Child Sexual Abuse (CSA)

CSA takes many forms and the following information will briefly describe and define the various types of CSA as well as outlining the work around investigation of Institutional CSA currently being undertaken in the UK.

 

About

A child is sexually abused when they are forced or persuaded to take part in sexual activities. This doesn't have to be physical contact and it can happen online. Sometimes the child won't understand that what's happening to them is abuse. They may not even understand that it's wrong (NSPCC 2017).

 

Definitions

The NSPCC further defines child sexual abuse in the following ways:

There are two different types of child sexual abuse. These are called contact abuse and non-contact abuse. Contact abuse involves touching activities where an abuser makes physical contact with a child, including penetration. It includes:

  • sexual touching of any part of the body whether the child's wearing clothes or not
  • rape or penetration by putting an object or body part inside a child's mouth, vagina or anus
  • forcing or encouraging a child to take part in sexual activity
  • making a child take their clothes off, touch someone else's genitals or masturbate.

Non-contact abuse involves non-touching activities, such as grooming, exploitation, persuading children to perform sexual acts over the internet and flashing. It includes:

  • encouraging a child to watch or hear sexual acts
  • not taking proper measures to prevent a child being exposed to sexual activities by others
  • meeting a child following sexual grooming with the intent of abusing them
  • online abuse including making, viewing or distributing child abuse images
  • allowing someone else to make, view or distribute child abuse images
  • showing pornography to a child
  • sexually exploiting a child for money, power or status (child exploitation).

Detailed information is avaiable via the following link about Child Sexual Exploitation (CSA), Child Trafficking, Grooming and FGM.

There are also official definitions from the NSPCC which differ slightly across the UK.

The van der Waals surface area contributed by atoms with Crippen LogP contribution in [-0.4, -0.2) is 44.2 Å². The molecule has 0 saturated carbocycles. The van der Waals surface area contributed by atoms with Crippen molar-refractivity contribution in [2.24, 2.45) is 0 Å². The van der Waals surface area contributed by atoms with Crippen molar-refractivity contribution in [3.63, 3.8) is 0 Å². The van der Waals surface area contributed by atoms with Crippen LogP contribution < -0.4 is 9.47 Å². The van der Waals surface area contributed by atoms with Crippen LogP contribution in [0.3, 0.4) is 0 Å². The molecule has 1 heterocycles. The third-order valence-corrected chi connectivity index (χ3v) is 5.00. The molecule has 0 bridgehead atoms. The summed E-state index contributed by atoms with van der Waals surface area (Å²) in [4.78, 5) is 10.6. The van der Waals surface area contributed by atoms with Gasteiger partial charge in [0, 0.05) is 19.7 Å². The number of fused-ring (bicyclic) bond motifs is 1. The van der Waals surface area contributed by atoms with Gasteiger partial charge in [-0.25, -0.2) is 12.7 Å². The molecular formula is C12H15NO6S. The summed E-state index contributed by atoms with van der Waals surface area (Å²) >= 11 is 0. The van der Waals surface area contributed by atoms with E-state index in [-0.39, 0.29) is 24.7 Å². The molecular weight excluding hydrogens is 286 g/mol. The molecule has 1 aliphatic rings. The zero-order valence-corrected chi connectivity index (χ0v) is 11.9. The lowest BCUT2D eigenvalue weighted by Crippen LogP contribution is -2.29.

Further information

  • CSA information from the Royal College of Paediatrics and Child Health – most of the resources here are free. There is a particular section on the Child Protection Companion which is password protected for RCPCH members only. The revised RCPCH CSA manual 'Physical signs of child sexual abuse' (2015) can only be purchased as a hard copy.
  • Institutional Child Sexual Abuse – the Independent Inquiry into Child Sexual Abuse (IICSA). This review is currently led by Dame Alexis Jay and covers just England and Wales but has links with similar ongoing work in Scotland and Northern Ireland. The remit of the IICSA is to examine past and present child sexual abuse (up to 18 years) which has occurred in an institutional setting and/or was reported to someone in authority. It will also look at abuse which occurred in children who were subject to migrant schemes historically or who have been trafficked to the UK. The inquiry will cover 13 institutions including Health, Education, Armed forces, Government departments, Local Authority, Police, Prisons, and the Church. A first Interim report is expected at the end of 2018 but already there is a considerable amount on the website which has published a report based on the experiences of the first 44 victims and survivors. This is part of the 'Truth project' which is an integral part of the review. Health professionals are encouraged to have knowledge of this project and it is suggested that patients are able to be in touch with colleagues if they are/have been a victim or a survivor of CSA in childhood. Contact can be via the website or at share@iicsa.org.uk.
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